“Wine is as good as life to a man, if it be drunk moderately (Ecclesiasticus 31:27).” Since the biblical epoch, wine has been heralded as a beneficial and opulent beverage. Modern science has revealed its wealth of byproducts, including resveratrol and other polyphenols, that banish wrinkles and safeguard the body against circulatory disease and cancer.
The majority of these healthy byproducts are typically lost during fermentation when yeast devours the sugar in the grapes, soaks up oxygen, and creates ethanol. In defiance of this process, the corporate masterminds behind the ProVino project whipped up the idea to salvage and convert polyphenols into a palatable powder, which can be blended into chocolate, ice cream, and cosmetic products.
Here comes the moment when worries dapple reveries. Scientific research that directly links the benefits of red wine consumption to health and longevity remains inconclusive. In a September 2009 Alcoholism: Clinical and Experimental Research review, a team of international scientists pointed out this discrepancy:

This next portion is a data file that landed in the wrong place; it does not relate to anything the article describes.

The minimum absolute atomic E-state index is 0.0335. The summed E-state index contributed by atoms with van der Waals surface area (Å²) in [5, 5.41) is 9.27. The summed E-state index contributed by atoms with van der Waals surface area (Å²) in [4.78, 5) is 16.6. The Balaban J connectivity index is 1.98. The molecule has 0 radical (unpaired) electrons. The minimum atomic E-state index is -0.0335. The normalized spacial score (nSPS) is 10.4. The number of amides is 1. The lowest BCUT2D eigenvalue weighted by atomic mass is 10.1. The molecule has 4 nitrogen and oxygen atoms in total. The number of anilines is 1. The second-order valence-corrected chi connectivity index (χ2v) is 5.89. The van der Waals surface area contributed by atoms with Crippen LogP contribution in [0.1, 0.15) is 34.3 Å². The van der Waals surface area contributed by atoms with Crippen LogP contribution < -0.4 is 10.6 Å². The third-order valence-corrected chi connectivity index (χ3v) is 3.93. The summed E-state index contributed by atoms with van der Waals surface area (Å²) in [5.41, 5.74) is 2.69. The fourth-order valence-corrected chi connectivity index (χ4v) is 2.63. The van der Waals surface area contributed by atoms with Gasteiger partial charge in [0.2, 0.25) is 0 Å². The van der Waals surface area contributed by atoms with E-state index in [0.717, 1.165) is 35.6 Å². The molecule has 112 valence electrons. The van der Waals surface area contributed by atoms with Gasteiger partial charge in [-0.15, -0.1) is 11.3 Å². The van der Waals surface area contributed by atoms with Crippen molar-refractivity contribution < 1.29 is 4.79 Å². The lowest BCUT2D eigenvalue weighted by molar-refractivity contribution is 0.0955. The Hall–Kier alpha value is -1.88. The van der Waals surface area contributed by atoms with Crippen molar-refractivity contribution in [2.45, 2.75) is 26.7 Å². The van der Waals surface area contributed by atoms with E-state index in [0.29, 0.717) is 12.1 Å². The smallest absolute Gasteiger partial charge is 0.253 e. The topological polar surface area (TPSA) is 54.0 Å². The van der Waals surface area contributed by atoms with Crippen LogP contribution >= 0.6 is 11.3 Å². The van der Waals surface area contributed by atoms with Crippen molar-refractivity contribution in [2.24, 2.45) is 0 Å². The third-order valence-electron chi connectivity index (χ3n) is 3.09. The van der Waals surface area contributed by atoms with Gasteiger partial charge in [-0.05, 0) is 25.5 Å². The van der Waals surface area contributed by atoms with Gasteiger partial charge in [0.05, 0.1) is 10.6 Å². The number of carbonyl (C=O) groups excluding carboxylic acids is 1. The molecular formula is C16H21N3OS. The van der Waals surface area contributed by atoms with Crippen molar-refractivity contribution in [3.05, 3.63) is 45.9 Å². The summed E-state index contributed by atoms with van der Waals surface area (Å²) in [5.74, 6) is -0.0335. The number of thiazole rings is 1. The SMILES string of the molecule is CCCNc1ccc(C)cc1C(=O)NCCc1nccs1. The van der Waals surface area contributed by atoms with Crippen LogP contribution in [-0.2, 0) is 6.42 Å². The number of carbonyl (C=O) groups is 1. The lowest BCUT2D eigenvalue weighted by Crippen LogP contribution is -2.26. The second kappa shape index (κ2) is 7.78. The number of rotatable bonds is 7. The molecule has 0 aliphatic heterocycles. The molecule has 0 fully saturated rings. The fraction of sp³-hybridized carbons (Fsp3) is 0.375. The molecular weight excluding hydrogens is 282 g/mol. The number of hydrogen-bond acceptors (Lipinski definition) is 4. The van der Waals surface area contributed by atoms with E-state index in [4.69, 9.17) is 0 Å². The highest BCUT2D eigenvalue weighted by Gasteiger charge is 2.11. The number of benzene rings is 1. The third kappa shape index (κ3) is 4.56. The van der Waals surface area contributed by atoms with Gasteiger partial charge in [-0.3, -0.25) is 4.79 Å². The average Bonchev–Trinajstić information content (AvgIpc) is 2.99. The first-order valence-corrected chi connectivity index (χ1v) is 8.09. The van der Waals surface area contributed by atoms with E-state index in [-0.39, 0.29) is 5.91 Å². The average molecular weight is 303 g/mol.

The breadth of the therapeutic potential for resveratrol hides a contradiction: how can the same compound improve the survival of cells as a cardioprotective or neuroprotective agent, yet kill cancer cells? Although the limited literature makes comparison of doses difficult, the general trend is that higher doses are needed to kill cancer cells than to improve cell survival… (The Biological Responses to Resveratrol and Other Polyphenols from Alcoholic Beverages, Brown et al.)
Even if wine could clock in as dietary essential, it wouldn’t be so bizarre to learn that eighty-year-olds who train for marathons can attribute their wellbeing to more than just a single factor. It’s nice to think of wine as the elixir of life, but it might be wise to exercise a bit of caution in this case.